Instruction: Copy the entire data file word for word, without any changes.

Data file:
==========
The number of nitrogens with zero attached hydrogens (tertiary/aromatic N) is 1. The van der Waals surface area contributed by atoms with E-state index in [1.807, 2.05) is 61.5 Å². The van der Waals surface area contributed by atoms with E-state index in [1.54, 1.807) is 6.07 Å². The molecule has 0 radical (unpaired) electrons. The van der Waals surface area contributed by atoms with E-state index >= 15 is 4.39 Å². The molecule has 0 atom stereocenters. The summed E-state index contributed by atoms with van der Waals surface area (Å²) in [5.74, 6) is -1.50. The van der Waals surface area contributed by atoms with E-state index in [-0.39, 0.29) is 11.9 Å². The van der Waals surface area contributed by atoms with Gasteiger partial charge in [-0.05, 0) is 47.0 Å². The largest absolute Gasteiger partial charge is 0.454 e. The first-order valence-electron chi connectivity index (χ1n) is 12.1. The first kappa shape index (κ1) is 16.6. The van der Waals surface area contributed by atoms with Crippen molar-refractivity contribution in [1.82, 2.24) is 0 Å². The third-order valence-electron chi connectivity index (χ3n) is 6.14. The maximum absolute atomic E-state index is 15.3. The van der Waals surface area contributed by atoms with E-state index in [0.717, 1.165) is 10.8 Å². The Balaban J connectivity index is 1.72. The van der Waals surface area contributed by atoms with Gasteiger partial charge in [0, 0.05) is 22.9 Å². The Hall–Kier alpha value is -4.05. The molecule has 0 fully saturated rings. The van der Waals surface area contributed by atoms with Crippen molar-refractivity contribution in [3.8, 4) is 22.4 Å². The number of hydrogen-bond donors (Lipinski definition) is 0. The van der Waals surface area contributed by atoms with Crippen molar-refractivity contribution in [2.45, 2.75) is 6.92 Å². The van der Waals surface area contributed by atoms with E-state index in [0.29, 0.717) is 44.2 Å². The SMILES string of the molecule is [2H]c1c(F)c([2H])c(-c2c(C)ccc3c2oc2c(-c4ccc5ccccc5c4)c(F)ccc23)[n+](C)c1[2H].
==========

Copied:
The number of nitrogens with zero attached hydrogens (tertiary/aromatic N) is 1. The van der Waals surface area contributed by atoms with E-state index in [1.807, 2.05) is 61.5 Å². The van der Waals surface area contributed by atoms with E-state index in [1.54, 1.807) is 6.07 Å². The molecule has 0 radical (unpaired) electrons. The van der Waals surface area contributed by atoms with E-state index >= 15 is 4.39 Å². The molecule has 0 atom stereocenters. The summed E-state index contributed by atoms with van der Waals surface area (Å²) in [5.74, 6) is -1.50. The van der Waals surface area contributed by atoms with E-state index in [-0.39, 0.29) is 11.9 Å². The van der Waals surface area contributed by atoms with Gasteiger partial charge in [-0.05, 0) is 47.0 Å². The largest absolute Gasteiger partial charge is 0.454 e. The first-order valence-electron chi connectivity index (χ1n) is 12.1. The first kappa shape index (κ1) is 16.6. The van der Waals surface area contributed by atoms with Crippen molar-refractivity contribution in [1.82, 2.24) is 0 Å². The third-order valence-electron chi connectivity index (χ3n) is 6.14. The maximum absolute atomic E-state index is 15.3. The van der Waals surface area contributed by atoms with E-state index in [0.717, 1.165) is 10.8 Å². The Balaban J connectivity index is 1.72. The van der Waals surface area contributed by atoms with Gasteiger partial charge in [0, 0.05) is 22.9 Å². The Hall–Kier alpha value is -4.05. The molecule has 0 fully saturated rings. The van der Waals surface area contributed by atoms with Crippen molar-refractivity contribution in [3.8, 4) is 22.4 Å². The number of hydrogen-bond donors (Lipinski definition) is 0. The van der Waals surface area contributed by atoms with Crippen molar-refractivity contribution in [2.45, 2.75) is 6.92 Å². The van der Waals surface area contributed by atoms with E-state index in [0.29, 0.717) is 44.2 Å². The SMILES string of the molecule is [2H]c1c(F)c([2H])c(-c2c(C)ccc3c2oc2c(-c4ccc5ccccc5c4)c(F)ccc23)[n+](C)c1[2H].